My new VT KnowledgeWorks company doesn’t feature amazing inventions like Portaqua’s portable water purification system, TORC’s autonomous vehicle, Schultz-Creehan’s friction stir fabrication, or Attaain’s competitive intelligence software.
So I felt a little shy when I went to visit Michele Mayberry, intellectual property attorney and partner with Latimer, Mayberry & Matthews IP Law, LLP. Her areas of specialty include chemistry, biotechnology, and, yikes, the awing “molecular diagnostics.”
But consultation with an intellectual property attorney is on the to-do list for new VT KnowledgeWorks companies, so I summoned my courage, trusted the process, and found Building X in the Virginia Tech Corporate Research Center (only after running into the VTKW office desperate for directions and being rescued by Director Jim Flowers who very kindly—if you know Jim, you’ll know what’s coming next–drew me a map on his whiteboard).
Michele Mayberry has a lovely, quiet confidence about her, so I found myself blurting out what was on my mind.
“Why am I here?”
(Am I having an existential crisis? I asked LeClairRyan attorney Peer Segelke, "Who am I?")
Michele told me I needed to think about these aspects of intellectual property law: 1) trademarks to cover the branding of my company’s name and products; 2) copyrights covering works of art (I knew about writing and visual arts, but who knew software is considered an art? It’s good to know Michele), and 3) patents for my inventions.
After I explained my idea to her, Michele noted that my new company’s first product would likely establish good will and that someone might want to use that good will and create a similar product with the same name. She suggested a trademark.
I thought of the passion and care and time and thought I’ve given to the creation of my new company. I thought of how betrayed, even defeated, I would feel if someone took it from me. And that name took many meal times of many patient family members and friends to discover.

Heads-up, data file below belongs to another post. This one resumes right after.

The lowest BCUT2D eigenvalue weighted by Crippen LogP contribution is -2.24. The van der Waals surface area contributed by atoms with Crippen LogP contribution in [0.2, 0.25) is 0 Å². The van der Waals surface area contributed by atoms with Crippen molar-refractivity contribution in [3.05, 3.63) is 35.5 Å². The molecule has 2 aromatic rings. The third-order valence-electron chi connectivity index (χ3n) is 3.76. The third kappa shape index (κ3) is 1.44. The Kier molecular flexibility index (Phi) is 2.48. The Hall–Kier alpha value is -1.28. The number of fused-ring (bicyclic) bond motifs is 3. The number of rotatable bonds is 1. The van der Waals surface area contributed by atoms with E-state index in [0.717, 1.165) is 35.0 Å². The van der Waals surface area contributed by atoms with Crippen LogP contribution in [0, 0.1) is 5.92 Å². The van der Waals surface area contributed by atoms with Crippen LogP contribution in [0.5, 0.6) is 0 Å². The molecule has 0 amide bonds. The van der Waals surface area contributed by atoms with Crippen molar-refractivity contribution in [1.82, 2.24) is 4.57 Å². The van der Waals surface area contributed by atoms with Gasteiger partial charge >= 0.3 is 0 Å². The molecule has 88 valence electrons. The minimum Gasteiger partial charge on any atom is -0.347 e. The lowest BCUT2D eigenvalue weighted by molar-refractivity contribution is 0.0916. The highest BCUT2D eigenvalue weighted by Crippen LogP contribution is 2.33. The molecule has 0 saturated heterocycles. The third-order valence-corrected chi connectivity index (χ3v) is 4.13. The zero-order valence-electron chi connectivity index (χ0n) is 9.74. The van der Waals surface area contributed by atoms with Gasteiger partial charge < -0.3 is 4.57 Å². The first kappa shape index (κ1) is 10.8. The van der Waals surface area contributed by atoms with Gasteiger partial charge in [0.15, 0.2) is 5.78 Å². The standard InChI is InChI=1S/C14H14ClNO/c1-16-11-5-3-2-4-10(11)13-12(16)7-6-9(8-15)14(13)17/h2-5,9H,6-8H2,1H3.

A trademark? I gotta have that.
Apparently, I ought to have completed that component of business formation before I launched my site.
Apparently, one visits the United States Patent and Trademark Office, uses the search feature, and finds out beforehand whether or not the name is available.
Whew. That’s all I have to say about that.
Apparently, also, one can apply online in a do-it-yourself fashion.
Did I mention I thought I could do-it-yourself with technology stocks in the late 90s? I learned the limits of my expertise and the expanse of my hubris in a very costly way.
The Accelerated Entrepreneur is committed to the success of her business.
Blog Diva measures the costs of things in pairs of shoes. Professional services to accelerated entrepreneurs can equal a pair or two or three. Blog Diva knows when to choose help over heels. However, she is looking forward to being a successfully launched Accelerated Entrepreneur. Then she can go tip-tipping along in brand new shoes, preferably pink.
Let’s see. For a trademark, Michele says I need a .jpg of my product’s name and design, known as its mark, dpi 300-350, pixel dimensions between 250 and 944 for length and width, so anywhere from 250 x 250 to 944 x 944, and a screen shot of the new site documenting the name’s use in commerce.
I think I know someone who can help me with that…
Latimer, Mayberry & Matthews IP Law, LLP offers legal services exclusively in the area of Intellectual Property law with an emphasis on U.S. patent and trademark law. Latimer, Mayberry & Matthews IP Law, LLP, is a corporate sponsor of business accelerator VT KnowledgeWorks.